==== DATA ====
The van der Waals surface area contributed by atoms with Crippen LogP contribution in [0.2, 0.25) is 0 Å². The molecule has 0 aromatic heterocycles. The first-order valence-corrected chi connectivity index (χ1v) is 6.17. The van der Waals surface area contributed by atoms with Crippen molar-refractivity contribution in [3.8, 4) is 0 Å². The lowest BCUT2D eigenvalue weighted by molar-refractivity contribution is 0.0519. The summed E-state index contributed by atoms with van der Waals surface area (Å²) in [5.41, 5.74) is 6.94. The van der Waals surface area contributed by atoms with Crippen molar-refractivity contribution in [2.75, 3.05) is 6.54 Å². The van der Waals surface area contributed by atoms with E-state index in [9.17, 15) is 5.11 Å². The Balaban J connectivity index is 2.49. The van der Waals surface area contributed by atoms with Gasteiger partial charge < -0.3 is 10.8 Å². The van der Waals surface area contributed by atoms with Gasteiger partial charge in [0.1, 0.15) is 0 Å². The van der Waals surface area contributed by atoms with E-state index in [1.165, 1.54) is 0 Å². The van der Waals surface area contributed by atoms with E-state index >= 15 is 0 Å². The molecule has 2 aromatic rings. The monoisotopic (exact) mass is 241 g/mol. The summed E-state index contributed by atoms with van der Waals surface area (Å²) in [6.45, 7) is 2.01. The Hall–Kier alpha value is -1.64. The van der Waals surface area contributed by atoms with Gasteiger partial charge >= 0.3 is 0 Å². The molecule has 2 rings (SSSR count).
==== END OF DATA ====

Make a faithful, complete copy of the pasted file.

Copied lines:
The van der Waals surface area contributed by atoms with Crippen LogP contribution in [0.2, 0.25) is 0 Å². The molecule has 0 aromatic heterocycles. The first-order valence-corrected chi connectivity index (χ1v) is 6.17. The van der Waals surface area contributed by atoms with Crippen molar-refractivity contribution in [3.8, 4) is 0 Å². The lowest BCUT2D eigenvalue weighted by molar-refractivity contribution is 0.0519. The summed E-state index contributed by atoms with van der Waals surface area (Å²) in [5.41, 5.74) is 6.94. The van der Waals surface area contributed by atoms with Crippen molar-refractivity contribution in [2.75, 3.05) is 6.54 Å². The van der Waals surface area contributed by atoms with E-state index in [9.17, 15) is 5.11 Å². The Balaban J connectivity index is 2.49. The van der Waals surface area contributed by atoms with Gasteiger partial charge < -0.3 is 10.8 Å². The van der Waals surface area contributed by atoms with Gasteiger partial charge in [0.1, 0.15) is 0 Å². The van der Waals surface area contributed by atoms with E-state index in [1.165, 1.54) is 0 Å². The van der Waals surface area contributed by atoms with E-state index >= 15 is 0 Å². The molecule has 2 aromatic rings. The monoisotopic (exact) mass is 241 g/mol. The summed E-state index contributed by atoms with van der Waals surface area (Å²) in [6.45, 7) is 2.01. The Hall–Kier alpha value is -1.64. The van der Waals surface area contributed by atoms with Gasteiger partial charge >= 0.3 is 0 Å². The molecule has 2 rings (SSSR count).